It Costs Too Much

Let's take a moment today and explore our favorite push-back regarding any product or service that we might sell, "It costs too much!"

Every time I perform live technician sales and customer service training, I always ask the group what the number one objection they receive might be. Yes, it's always the same. The quickly fire back to me, price, price, price! Since I've been training a long time now and basically know this is the answer I'll receive, I'm well positioned to explore what they think a price objection might be.

Is it true that every time we get an objection that it's a price objection? Is it true that every time a potential customer says "the price is too high" that they actually mean it? As the coaches of selling technicians we must be able to smoke out the true objection so we know exactly what we're dealing with.

Objection vs. Condition

There's a lot of sales training around price conditioning and other strategies designed to define where your customer might be regarding your price point. I think price conditioning needs to be handled incredibly carefully and more often than not I see it backfire in the face of the up and coming strong selling technician.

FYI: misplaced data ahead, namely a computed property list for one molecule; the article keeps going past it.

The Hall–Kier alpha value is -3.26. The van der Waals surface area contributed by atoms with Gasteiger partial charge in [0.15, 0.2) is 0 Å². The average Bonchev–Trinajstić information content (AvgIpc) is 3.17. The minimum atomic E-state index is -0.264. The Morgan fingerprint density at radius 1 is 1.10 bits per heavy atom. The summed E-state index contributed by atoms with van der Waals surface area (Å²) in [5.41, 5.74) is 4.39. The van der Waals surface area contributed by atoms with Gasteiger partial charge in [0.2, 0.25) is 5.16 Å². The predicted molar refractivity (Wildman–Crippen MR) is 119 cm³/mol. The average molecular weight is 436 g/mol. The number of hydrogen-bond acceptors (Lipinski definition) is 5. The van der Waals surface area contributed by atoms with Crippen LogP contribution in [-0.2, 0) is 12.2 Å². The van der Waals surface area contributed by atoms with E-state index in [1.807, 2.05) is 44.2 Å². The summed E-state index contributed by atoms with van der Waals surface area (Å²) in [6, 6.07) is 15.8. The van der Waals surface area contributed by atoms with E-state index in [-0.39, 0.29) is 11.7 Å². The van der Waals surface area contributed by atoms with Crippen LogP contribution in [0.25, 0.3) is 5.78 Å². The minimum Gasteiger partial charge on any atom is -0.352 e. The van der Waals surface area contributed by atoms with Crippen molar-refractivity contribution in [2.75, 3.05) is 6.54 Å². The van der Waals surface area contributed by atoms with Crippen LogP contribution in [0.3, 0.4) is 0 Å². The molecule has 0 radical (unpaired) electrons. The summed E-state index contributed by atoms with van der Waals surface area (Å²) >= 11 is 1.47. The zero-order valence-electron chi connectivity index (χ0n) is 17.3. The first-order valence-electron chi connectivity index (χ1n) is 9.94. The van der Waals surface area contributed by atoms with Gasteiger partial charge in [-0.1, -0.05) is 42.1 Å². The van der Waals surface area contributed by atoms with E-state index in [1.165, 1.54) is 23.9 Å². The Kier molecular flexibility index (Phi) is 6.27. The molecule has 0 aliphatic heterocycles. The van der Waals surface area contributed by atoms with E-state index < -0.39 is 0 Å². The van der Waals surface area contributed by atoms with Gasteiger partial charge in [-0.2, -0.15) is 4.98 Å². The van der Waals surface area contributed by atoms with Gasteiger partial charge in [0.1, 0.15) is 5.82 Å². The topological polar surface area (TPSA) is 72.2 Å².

What we must find out regarding objections and conditions is how our customer fits into our service company as a thrilled customer. When they tell us that a price is too high, we must find out if that statement is an objection or a condition.

An objection can be handled, educated, have value built to eventually overcome it in order to still make a sale and have a happy customer. This is a necessary part of the education process with clients and it's why I've been writing and speaking so much lately about the New Connection Economy. The better you create connection, build trust, and ask great questions, the better positioned you are to get any potential objections on the table ASAP.

I never want to wait until I'm at the presentation table before I know what objections a customer might have. What happens if the objection actually is a condition? This is where I see technicians go constantly and immediately even when it's not an actual condition. I can't stress enough that VERY SELDOM is a price push-back a condition, but if and when it is actually a condition, there's nothing we can do about it.

Let's say I'm selling Ferraris and a potential customer only has $20,000 to invest in a new car. This is a condition that I cannot overcome as an assistant buyer no matter what I do or how good I am. Nothing wrong with me, and nothing wrong with the client, but they must choose another product.

I can't take it personal, change my presentation, begin thinking nobody can afford Ferraris, etc. I must do the best I can every single time. Educate, build value, create trust, and ultimately offer many options while asking for the sale. At the end of the day, all you can do is all you can do, but make sure you're playing full out every opportunity you get
Check out this week's video version below, just click the picture! (and make fun of the look on my face)

Dedicated to your success,



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